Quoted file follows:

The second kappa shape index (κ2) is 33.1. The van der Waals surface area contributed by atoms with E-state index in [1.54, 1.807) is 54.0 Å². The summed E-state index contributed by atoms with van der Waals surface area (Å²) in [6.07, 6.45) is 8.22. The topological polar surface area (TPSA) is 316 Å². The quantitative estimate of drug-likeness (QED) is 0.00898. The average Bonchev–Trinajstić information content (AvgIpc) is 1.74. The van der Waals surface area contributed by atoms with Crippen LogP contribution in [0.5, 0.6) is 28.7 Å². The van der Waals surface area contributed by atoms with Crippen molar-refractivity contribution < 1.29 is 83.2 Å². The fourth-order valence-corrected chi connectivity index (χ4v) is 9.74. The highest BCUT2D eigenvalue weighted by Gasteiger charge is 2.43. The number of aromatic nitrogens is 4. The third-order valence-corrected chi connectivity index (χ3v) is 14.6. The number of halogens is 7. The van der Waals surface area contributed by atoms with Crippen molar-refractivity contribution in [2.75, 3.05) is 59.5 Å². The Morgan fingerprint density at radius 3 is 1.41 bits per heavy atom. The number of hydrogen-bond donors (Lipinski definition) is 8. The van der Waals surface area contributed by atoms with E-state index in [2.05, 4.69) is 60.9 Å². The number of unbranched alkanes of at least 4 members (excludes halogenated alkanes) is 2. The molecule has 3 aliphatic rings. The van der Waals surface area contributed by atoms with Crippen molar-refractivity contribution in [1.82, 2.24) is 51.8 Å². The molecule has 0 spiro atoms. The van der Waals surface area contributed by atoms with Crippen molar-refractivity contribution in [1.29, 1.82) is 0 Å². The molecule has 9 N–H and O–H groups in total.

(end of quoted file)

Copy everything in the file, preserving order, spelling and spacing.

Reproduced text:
The second kappa shape index (κ2) is 33.1. The van der Waals surface area contributed by atoms with E-state index in [1.54, 1.807) is 54.0 Å². The summed E-state index contributed by atoms with van der Waals surface area (Å²) in [6.07, 6.45) is 8.22. The topological polar surface area (TPSA) is 316 Å². The quantitative estimate of drug-likeness (QED) is 0.00898. The average Bonchev–Trinajstić information content (AvgIpc) is 1.74. The van der Waals surface area contributed by atoms with Crippen LogP contribution in [0.5, 0.6) is 28.7 Å². The van der Waals surface area contributed by atoms with Crippen molar-refractivity contribution < 1.29 is 83.2 Å². The fourth-order valence-corrected chi connectivity index (χ4v) is 9.74. The highest BCUT2D eigenvalue weighted by Gasteiger charge is 2.43. The number of aromatic nitrogens is 4. The third-order valence-corrected chi connectivity index (χ3v) is 14.6. The number of halogens is 7. The van der Waals surface area contributed by atoms with Crippen molar-refractivity contribution in [2.75, 3.05) is 59.5 Å². The Morgan fingerprint density at radius 3 is 1.41 bits per heavy atom. The number of hydrogen-bond donors (Lipinski definition) is 8. The van der Waals surface area contributed by atoms with E-state index in [2.05, 4.69) is 60.9 Å². The number of unbranched alkanes of at least 4 members (excludes halogenated alkanes) is 2. The molecule has 3 aliphatic rings. The van der Waals surface area contributed by atoms with Crippen molar-refractivity contribution in [1.82, 2.24) is 51.8 Å². The molecule has 0 spiro atoms. The van der Waals surface area contributed by atoms with Crippen molar-refractivity contribution in [1.29, 1.82) is 0 Å². The molecule has 9 N–H and O–H groups in total.